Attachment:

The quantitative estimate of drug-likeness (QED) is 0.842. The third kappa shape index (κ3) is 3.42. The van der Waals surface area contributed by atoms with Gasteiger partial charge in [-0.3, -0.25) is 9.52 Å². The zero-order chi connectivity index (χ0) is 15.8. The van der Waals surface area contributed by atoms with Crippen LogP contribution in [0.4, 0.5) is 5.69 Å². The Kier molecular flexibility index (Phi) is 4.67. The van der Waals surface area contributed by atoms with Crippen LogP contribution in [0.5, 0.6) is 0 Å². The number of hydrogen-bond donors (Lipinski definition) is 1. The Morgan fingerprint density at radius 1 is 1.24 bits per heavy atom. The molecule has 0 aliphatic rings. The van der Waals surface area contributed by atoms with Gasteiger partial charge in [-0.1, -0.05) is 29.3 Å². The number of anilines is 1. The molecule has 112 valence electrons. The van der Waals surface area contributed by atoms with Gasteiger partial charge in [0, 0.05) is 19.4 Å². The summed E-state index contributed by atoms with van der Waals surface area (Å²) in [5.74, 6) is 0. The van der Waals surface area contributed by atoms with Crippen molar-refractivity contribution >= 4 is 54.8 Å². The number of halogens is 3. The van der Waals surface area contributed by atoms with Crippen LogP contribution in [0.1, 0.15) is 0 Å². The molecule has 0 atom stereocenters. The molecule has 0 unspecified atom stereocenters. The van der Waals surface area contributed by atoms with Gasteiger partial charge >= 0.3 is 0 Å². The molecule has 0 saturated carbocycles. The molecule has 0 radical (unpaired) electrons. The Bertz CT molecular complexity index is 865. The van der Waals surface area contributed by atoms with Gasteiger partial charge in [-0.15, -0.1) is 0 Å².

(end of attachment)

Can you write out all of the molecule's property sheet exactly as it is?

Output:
The quantitative estimate of drug-likeness (QED) is 0.842. The third kappa shape index (κ3) is 3.42. The van der Waals surface area contributed by atoms with Gasteiger partial charge in [-0.3, -0.25) is 9.52 Å². The zero-order chi connectivity index (χ0) is 15.8. The van der Waals surface area contributed by atoms with Crippen LogP contribution in [0.4, 0.5) is 5.69 Å². The Kier molecular flexibility index (Phi) is 4.67. The van der Waals surface area contributed by atoms with Crippen LogP contribution in [0.5, 0.6) is 0 Å². The number of hydrogen-bond donors (Lipinski definition) is 1. The Morgan fingerprint density at radius 1 is 1.24 bits per heavy atom. The molecule has 0 aliphatic rings. The van der Waals surface area contributed by atoms with Gasteiger partial charge in [-0.1, -0.05) is 29.3 Å². The number of anilines is 1. The molecule has 112 valence electrons. The van der Waals surface area contributed by atoms with Gasteiger partial charge in [0, 0.05) is 19.4 Å². The summed E-state index contributed by atoms with van der Waals surface area (Å²) in [5.74, 6) is 0. The van der Waals surface area contributed by atoms with Crippen molar-refractivity contribution >= 4 is 54.8 Å². The number of halogens is 3. The van der Waals surface area contributed by atoms with Crippen LogP contribution in [0.1, 0.15) is 0 Å². The molecule has 0 atom stereocenters. The molecule has 0 unspecified atom stereocenters. The van der Waals surface area contributed by atoms with Gasteiger partial charge >= 0.3 is 0 Å². The molecule has 0 saturated carbocycles. The molecule has 0 radical (unpaired) electrons. The Bertz CT molecular complexity index is 865. The van der Waals surface area contributed by atoms with Gasteiger partial charge in [-0.15, -0.1) is 0 Å².